I’ve recently been struck by the number of people who’ve accepted a position with a great organization to get their foot in the door, but they didn’t have a strategy in place for their career beyond that.
- Assuming that people will realize you’re awesome and offer opportunities for advancement right away.
- Keeping your head down, doing the work, and expecting your work to do all of the talking for you.
- Failure to get acclimated with various parts of the organization.
Here’s you should do if you’ve accepted or about to accept a “foot in the door” position.
- Prior to starting your new position research the various departments within the organization and create a short list of positions you’re interested in. Don’t marry your list, you need to be open to positions that may be a good fit for your skills.
- Use your personal network and LinkedIn to find out who’s who within the departments that you are interested in. You’ll want to get meet these individuals when you do introductions.
- Work your ass off, seriously your goal isn’t to stay in the “foot in the door” position. If you’re going to have a chance of moving you have to make a good impression in the position you were hired for. This means show up early, exceed expectations, stay late from time to time; if necessary.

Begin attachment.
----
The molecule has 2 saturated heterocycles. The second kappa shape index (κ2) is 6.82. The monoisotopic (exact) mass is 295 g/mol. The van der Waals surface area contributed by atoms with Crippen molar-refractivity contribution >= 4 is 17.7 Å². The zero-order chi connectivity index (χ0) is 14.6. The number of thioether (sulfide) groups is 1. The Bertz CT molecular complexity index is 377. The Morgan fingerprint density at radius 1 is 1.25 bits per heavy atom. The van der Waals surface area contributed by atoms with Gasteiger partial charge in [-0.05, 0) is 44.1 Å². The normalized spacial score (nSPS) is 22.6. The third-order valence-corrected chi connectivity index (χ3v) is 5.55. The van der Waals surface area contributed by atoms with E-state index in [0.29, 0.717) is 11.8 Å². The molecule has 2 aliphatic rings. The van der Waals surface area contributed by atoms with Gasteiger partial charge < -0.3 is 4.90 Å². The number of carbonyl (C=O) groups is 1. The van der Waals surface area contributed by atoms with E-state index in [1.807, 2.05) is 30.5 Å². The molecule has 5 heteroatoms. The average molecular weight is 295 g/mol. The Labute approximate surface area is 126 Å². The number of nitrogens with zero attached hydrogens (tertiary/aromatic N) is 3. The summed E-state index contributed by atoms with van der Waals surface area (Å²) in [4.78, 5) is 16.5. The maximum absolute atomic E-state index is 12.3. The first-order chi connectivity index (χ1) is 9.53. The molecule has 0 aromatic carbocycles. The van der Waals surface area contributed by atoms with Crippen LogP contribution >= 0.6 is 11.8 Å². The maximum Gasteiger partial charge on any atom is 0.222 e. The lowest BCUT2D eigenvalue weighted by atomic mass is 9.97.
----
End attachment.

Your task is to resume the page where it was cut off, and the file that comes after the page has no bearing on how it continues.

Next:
- Ask questions, the best way to get noticed in meetings is to ask intriguing questions. Show up to each meeting well researched and prepared to be a part of the discussion. Don’t ask questions that you can easily find the answer to.
- Make your interest known, speak with the power players within your department and within the department that you’re interested in. Let them know what skills you can bring to the position of interest and how it will fit within the overall organization goals. You should approach these conversations with confidence, not arrogance.
It’s never too late to make a move into the position that you’re interested in. Good luck and let me know how it goes.
I’m a huge advocate of investing in your career, In my book, Navigating The Career Jungle: A Guide For Young Professionals I emphasize the importance of joining professional organizations, subscribing to industry publications, and attending conferences. Attending conferences can be costly however, the benefits can catapult your career. Networking, increasing your industry knowledge, and developing new skills are what savvy professionals do when they attend conferences. If you don’t know where to begin here’s a list of seven conferences worth checking out.
- Forté C2B Leadership Conference New York: April 10, 2015 • Atlanta: April 15, 2015
- Inc Women’s Summit New York: September 17, 2015
- Leadercast Live Atlanta: May 08, 2015
- Black Enterprise Women of Power Summit Fort Lauderdale, Fla., March 2-4, 2015
- AICPA CFO Conference Denver: May 13-15, 2015
- AMA 2015 Annual Conference: Inspired Marketing! Austin, TX September 27-29 2015
- SHRM ANNUAL CONFERENCE & EXPOSITION Las Vegas June 28 – July 01
If you’re looking for an industry specific conference search for professionals associations ( just google it). Let me know what conference you’re attending this year. ~ Jacqueline
Having a team to help you achieve career growth is not only a trend, it’s actually a pretty good idea. After-all, we’ve heard for years that two heads are better than one. I’ve taken some time to consider the types of people I would recruit to be on my personal board of directors (PBOD).